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July 26th, 2011
05:00 PM ET

How much do you rely on the U.S. postal service?

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(PHOTO CREDIT: GETTY IMAGES)

FROM CNN's Jack Cafferty:

The post office is in big trouble, and today the United States Postal Service announced it's planning to close nearly 3,700 post offices in 50 states and in Washington. The closings will occur mostly in rural areas and involve outlets that don't get a lot of foot traffic. The closings would save $200 million.

The move shouldn't come as a surprise. The postal system has been bleeding cash for years. The volume of first-class mail has dropped 28% in the past four years as more Americans send e-mails and pay their bills online. Last year, the U.S. Postal Service had an $8.5 billion loss, that's compared with a loss of just $3.8 billion in 2009. Things aren't looking any brighter this year. Last quarter, the U.S. Postal Service lost $2.2 billion.

But many people in the communities set to lose their post offices are up in arms. The postal service says "village post office" kiosks will be created in grocery and convenience stores in the next year to fill the voids in these towns. You'd be able to buy stamps and mail packages there. And that may be the future of post offices. The postal service plans to review half of its existing 32,000 post offices over the next 10 years for possible closure just to stay afloat.

Legislation proposed in Congress could provide more help to the ailing agency. It would relieve the agency of paying into a retirement fund for future retirees' health benefits, and it would reduce mail delivery to five days from six. That would save an additional $3 billion annually. But that still may not be enough.

Here’s my question to you: How much do you rely on the U.S. postal service?

Tune in to the Situation Room at 5pm to see if Jack reads your answer on air.

And, we love to know where you’re writing from, so please include your city and state with your comment.


Filed under: Postal Service
July 26th, 2011
04:56 PM ET

Is Pres. Obama more concerned with reelection than with the country's welfare?

FROM CNN's Jack Cafferty:

After listening to his speech last night, you gotta wonder: Is President Obama more worried about the U.S. defaulting on its debt obligations? Or is he more worried about being re-elected to a second term in 2012?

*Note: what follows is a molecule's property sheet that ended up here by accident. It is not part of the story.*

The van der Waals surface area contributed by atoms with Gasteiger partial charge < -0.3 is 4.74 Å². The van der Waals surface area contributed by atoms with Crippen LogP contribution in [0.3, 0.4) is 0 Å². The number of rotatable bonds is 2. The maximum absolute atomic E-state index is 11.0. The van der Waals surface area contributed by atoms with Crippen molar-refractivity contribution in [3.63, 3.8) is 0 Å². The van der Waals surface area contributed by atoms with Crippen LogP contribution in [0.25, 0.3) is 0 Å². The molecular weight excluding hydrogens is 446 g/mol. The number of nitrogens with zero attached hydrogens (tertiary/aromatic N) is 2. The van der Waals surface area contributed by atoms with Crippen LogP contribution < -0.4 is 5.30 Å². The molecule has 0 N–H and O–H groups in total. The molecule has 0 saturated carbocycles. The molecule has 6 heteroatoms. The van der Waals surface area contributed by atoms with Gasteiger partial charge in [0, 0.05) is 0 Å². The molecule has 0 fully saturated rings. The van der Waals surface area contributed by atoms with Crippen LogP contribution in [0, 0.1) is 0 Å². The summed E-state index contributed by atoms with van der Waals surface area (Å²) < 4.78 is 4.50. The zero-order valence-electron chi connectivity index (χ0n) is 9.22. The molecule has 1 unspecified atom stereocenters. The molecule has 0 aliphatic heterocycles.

The president says he wants a deal on the debt ceiling, but he's been unable to bring both parties together to agree on anything– even after days of closed door meetings. Republican House Speaker John Boehner walked out on talks with President Obama this weekend. He said he won't negotiate with the president anymore and instead he will work directly with Senate Majority Leader Harry Reid. There's a match made in heaven.

The president is in trouble. For starters, a lot of the people who elected him in 2008 aren't so pleased with the job he's doing. An ABC News/Washington Post poll out today shows the number of liberal Democrats who support Obama on his jobs record has dropped from 53 percent last year to below a third. And the percentage of African Americans who feel the president has helped the economy and the jobs situation has plummeted from 77 percent to barely one-half.

One recent poll showed that any generic Republican would beat President Obama by eight percentage points if the election was held today. I don't know if you've noticed, but the current Republican field of presidential candidates leaves a lot to be desired.

Senator Bernie Sanders, an Independent from Vermont, said he thinks it would be a good idea for President Obama to face some primary opposition as we get closer to the election. The last incumbent president to face primary opposition was ... ready? ... Jimmy Carter.

Here’s my question to you: Is President Obama more concerned with his reelection than with the welfare of the country?

Tune in to the Situation Room at 6pm to see if Jack reads your answer on air.

And, we love to know where you’re writing from, so please include your city and state with your comment.


Filed under: President Obama